performed by a third party. To the extent that the outside supplier may be
unable to produce acceptable quality or with acceptable lead times, the Company
may experience a temporary reduction in its ability to deliver this product.
This could have a material adverse impact on the Company's business.
INTENSE COMPETITION; UNPREDICTABILITY OF CONSUMER TASTES. Competition in
each of the markets in which the Company competes is intense. IWERKS' principal
direct competition for customers comes from manufacturers of competing movie-based attractions, and in the case of amusement and theme parks, manufacturers
of traditional amusement park attractions. In addition to its direct
competitors, IWERKS also faces competition from systems integrators and some
amusement and theme parks developing and constructing their own attractions.
Many of the Company's competitors have better name recognition, and
substantially greater financial and other resources than IWERKS.
LITIGATION: Iwerks has been named as a defendant in an action filed on or
about April 15, 1996, entitled Hollingsworth v. Iwerks Entertainment, Inc., et
al., Circuit Court of the 12th Judicial District for Sarasota, Florida, Case No.
CA-01 96-1930. Fred Hollingsworth III, a former director of Iwerks
Entertainment, Inc. and former chief executive officer and founder of Omni Films
International, Inc., filed suit against the Company and seven of its current or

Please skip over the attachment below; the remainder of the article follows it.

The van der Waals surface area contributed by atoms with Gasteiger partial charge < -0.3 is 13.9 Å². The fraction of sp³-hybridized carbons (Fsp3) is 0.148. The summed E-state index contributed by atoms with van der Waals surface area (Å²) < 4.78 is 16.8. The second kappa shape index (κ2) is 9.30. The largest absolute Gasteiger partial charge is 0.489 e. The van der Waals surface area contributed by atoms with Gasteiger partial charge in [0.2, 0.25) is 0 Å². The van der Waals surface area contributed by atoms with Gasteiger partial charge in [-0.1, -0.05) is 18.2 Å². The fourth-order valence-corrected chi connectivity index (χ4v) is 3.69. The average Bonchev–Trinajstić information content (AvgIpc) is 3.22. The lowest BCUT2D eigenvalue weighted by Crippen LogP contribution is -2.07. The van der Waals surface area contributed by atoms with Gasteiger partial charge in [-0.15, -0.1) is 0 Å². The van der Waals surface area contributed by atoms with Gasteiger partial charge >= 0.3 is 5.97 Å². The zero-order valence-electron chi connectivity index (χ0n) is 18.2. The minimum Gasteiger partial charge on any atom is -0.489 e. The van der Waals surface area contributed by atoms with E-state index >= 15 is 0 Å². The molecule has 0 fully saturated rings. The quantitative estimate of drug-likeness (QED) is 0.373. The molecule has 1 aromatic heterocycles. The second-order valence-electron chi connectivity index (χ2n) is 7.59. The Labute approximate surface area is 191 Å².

former officers and directors. The complaint seeks unspecified damages arising
from alleged misconduct, including alleged misstatements and omissions, in
connection with the acquisition by Iwerks of Omni Films International, Inc. in
PATENTS AND TRADEMARKS
Iwerks has been issued US Patents on features of Iwerks' motion base and
motion control system used in its ride simulation theatres and all claims have
been allowed on its patent applications on certain features of its new
Quatro(TM) projection system. Iwerks has registered its principal trademarks in
the United States and selected other countries.
At August 1, 1996 Iwerks employed 162 persons, of whom 20 employees were
employed in management, finance and administration, 25 were employed in sales
and marketing, and 117 were employed in operations.
Iwerks Entertainment, Inc.
4540 West Valerio Street